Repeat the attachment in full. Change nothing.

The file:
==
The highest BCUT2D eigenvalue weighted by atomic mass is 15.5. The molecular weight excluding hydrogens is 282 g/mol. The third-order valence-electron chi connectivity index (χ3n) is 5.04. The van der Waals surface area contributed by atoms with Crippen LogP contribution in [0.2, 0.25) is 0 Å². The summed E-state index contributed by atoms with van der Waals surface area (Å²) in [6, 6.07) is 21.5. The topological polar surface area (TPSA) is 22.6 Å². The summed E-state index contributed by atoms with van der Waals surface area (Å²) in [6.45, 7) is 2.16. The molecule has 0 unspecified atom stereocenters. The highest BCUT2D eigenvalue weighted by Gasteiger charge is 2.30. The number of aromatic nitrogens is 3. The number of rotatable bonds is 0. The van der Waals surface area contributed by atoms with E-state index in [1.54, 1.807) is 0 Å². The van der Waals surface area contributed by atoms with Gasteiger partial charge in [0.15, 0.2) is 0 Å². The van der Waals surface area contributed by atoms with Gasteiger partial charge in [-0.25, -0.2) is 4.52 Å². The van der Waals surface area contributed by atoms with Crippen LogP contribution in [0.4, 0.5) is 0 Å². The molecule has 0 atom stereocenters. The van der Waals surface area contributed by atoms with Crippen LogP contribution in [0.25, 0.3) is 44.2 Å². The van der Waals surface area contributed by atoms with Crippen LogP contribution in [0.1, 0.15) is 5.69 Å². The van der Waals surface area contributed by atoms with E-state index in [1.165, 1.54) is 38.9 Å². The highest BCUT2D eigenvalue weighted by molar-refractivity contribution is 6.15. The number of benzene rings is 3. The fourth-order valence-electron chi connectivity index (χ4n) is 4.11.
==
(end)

The highest BCUT2D eigenvalue weighted by atomic mass is 15.5. The molecular weight excluding hydrogens is 282 g/mol. The third-order valence-electron chi connectivity index (χ3n) is 5.04. The van der Waals surface area contributed by atoms with Crippen LogP contribution in [0.2, 0.25) is 0 Å². The summed E-state index contributed by atoms with van der Waals surface area (Å²) in [6, 6.07) is 21.5. The topological polar surface area (TPSA) is 22.6 Å². The summed E-state index contributed by atoms with van der Waals surface area (Å²) in [6.45, 7) is 2.16. The molecule has 0 unspecified atom stereocenters. The highest BCUT2D eigenvalue weighted by Gasteiger charge is 2.30. The number of aromatic nitrogens is 3. The number of rotatable bonds is 0. The van der Waals surface area contributed by atoms with E-state index in [1.54, 1.807) is 0 Å². The van der Waals surface area contributed by atoms with Gasteiger partial charge in [0.15, 0.2) is 0 Å². The van der Waals surface area contributed by atoms with Gasteiger partial charge in [-0.25, -0.2) is 4.52 Å². The van der Waals surface area contributed by atoms with Crippen LogP contribution in [0.4, 0.5) is 0 Å². The molecule has 0 atom stereocenters. The van der Waals surface area contributed by atoms with Crippen LogP contribution in [0.25, 0.3) is 44.2 Å². The van der Waals surface area contributed by atoms with Crippen LogP contribution in [0.1, 0.15) is 5.69 Å². The van der Waals surface area contributed by atoms with E-state index in [1.165, 1.54) is 38.9 Å². The highest BCUT2D eigenvalue weighted by molar-refractivity contribution is 6.15. The number of benzene rings is 3. The fourth-order valence-electron chi connectivity index (χ4n) is 4.11.